Dean’s mention of Brian Eno earlier in the interview deserves to be revisited, as it implies the composer has been very open in his musical education and what he takes on as a composer. It wasn’t always that way. “The irony is that my education, my practical upbringing, was very much classical. I learned violin as a kid and progressed to the viola and chamber music. Then I went through the conservatory, and it was all classical music. However, the person that really got me fired up as a budding composer, and who awoke the latent, ambitious composer in me was a rock musician, a guy called Simon Hunt from Sydney.”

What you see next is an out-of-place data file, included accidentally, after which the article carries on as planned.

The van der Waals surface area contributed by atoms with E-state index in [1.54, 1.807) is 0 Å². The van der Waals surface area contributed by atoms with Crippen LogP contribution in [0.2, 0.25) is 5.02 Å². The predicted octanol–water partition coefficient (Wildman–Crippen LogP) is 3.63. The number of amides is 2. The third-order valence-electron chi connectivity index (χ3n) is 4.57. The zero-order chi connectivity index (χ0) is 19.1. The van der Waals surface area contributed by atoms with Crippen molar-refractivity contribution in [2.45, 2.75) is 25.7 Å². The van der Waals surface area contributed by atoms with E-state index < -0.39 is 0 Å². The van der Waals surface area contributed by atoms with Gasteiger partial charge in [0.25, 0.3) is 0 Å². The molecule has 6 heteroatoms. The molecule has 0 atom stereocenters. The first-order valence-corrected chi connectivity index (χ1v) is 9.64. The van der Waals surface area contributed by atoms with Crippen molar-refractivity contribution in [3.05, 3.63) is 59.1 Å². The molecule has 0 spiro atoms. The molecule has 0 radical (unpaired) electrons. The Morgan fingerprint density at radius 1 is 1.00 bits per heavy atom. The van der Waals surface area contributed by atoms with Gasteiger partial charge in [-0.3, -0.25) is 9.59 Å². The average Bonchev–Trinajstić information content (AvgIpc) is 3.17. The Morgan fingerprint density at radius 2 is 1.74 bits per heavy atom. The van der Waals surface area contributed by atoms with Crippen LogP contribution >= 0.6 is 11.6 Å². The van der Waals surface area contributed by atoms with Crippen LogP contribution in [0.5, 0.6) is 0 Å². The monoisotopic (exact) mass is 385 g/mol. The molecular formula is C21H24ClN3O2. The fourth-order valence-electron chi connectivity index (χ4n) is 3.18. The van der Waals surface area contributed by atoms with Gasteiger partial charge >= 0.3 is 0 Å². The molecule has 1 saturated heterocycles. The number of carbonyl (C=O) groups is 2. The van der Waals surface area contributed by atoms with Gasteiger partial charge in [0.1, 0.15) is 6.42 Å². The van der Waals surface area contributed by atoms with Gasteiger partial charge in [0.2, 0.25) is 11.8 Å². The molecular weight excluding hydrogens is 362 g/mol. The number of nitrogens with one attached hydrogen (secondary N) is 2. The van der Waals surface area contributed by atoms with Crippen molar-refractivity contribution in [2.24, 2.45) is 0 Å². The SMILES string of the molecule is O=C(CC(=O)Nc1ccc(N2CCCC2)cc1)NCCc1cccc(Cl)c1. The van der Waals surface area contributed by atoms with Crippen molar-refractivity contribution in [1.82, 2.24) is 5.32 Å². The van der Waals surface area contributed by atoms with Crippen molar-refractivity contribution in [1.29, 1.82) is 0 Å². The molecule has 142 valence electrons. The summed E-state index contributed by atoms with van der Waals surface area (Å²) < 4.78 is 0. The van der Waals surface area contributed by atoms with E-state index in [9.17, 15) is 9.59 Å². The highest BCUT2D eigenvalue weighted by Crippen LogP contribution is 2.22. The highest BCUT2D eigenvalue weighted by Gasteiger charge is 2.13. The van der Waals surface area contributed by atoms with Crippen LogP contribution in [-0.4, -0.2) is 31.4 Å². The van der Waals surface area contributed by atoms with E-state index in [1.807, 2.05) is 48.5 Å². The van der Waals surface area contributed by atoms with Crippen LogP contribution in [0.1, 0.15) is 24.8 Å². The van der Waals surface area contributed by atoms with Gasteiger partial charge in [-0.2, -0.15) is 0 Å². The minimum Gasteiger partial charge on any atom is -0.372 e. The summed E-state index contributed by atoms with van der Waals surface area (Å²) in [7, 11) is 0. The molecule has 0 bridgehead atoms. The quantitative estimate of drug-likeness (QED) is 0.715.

The two struck up a firm friendship and musical relationship. “We discovered a likeminded need to explore territory other than where we were, other than our day job. I was enjoying hugely my time at the Berlin Philharmonic, and yet I was aware of its limitations. The late von Karajan era was Richard Strauss and Bruckner, Beethoven and Brahms, and not a lot else. He was getting sick of I-IV-V chord progressions, if you like! He was the ‘interesting sounds’ person in this otherwise not especially enterprising rock band, and we started improvising together. It was through that, with close mic-ing of the viola and a piano frame and an early sampler, I was learning as much from being in a studio with Simon as I was playing in the Berlin Philharmonic. Somehow the ambition to compose came as much from retracking sessions in divey studios in inner city Sydney when I was back on holidays, or this little studio we had near Checkpoint Charlie, in the days before the Berlin wall came down. It was very enterprising and kind of pioneering, and I found it was a great complement to donning the tails and playing Bruckner, to be in alternative music cafes playing this new music. I still need the electronic geek to find my way around the studio! I’ve never really learned to operate the studio myself, but it liberated my ear to musical potential, even if it was a recording of shattering glass. Those sorts of things became part of the pieces that Simon and I were making, often for short films. They became part of the vernacular or the vocabulary of sound that I was only too keen to expand. Quite a few pieces of mine, particularly early on, included electronics.”